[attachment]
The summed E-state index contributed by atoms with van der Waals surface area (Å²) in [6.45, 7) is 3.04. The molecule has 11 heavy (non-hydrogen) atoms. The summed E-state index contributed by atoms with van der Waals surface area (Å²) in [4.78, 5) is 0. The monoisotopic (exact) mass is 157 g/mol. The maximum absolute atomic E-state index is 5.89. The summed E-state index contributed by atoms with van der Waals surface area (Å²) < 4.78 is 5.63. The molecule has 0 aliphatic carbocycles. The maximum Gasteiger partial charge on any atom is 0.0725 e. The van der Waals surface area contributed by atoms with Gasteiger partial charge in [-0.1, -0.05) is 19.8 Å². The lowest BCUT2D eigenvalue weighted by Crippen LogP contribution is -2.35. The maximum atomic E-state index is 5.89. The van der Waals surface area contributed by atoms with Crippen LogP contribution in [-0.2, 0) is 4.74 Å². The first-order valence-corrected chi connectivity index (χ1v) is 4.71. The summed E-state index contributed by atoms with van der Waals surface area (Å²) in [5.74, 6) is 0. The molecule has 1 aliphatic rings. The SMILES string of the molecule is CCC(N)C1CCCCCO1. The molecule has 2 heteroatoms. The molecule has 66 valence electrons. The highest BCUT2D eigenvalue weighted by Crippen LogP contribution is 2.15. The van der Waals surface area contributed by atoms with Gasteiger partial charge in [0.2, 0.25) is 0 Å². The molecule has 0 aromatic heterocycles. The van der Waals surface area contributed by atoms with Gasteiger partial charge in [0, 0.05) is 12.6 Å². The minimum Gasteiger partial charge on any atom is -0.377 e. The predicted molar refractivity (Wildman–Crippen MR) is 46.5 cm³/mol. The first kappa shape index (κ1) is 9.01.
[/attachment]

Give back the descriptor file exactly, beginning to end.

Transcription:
The summed E-state index contributed by atoms with van der Waals surface area (Å²) in [6.45, 7) is 3.04. The molecule has 11 heavy (non-hydrogen) atoms. The summed E-state index contributed by atoms with van der Waals surface area (Å²) in [4.78, 5) is 0. The monoisotopic (exact) mass is 157 g/mol. The maximum absolute atomic E-state index is 5.89. The summed E-state index contributed by atoms with van der Waals surface area (Å²) < 4.78 is 5.63. The molecule has 0 aliphatic carbocycles. The maximum Gasteiger partial charge on any atom is 0.0725 e. The van der Waals surface area contributed by atoms with Gasteiger partial charge in [-0.1, -0.05) is 19.8 Å². The lowest BCUT2D eigenvalue weighted by Crippen LogP contribution is -2.35. The maximum atomic E-state index is 5.89. The van der Waals surface area contributed by atoms with Crippen LogP contribution in [-0.2, 0) is 4.74 Å². The first-order valence-corrected chi connectivity index (χ1v) is 4.71. The summed E-state index contributed by atoms with van der Waals surface area (Å²) in [5.74, 6) is 0. The molecule has 1 aliphatic rings. The SMILES string of the molecule is CCC(N)C1CCCCCO1. The molecule has 2 heteroatoms. The molecule has 66 valence electrons. The highest BCUT2D eigenvalue weighted by Crippen LogP contribution is 2.15. The van der Waals surface area contributed by atoms with Gasteiger partial charge in [0.2, 0.25) is 0 Å². The molecule has 0 aromatic heterocycles. The van der Waals surface area contributed by atoms with Gasteiger partial charge in [0, 0.05) is 12.6 Å². The minimum Gasteiger partial charge on any atom is -0.377 e. The predicted molar refractivity (Wildman–Crippen MR) is 46.5 cm³/mol. The first kappa shape index (κ1) is 9.01.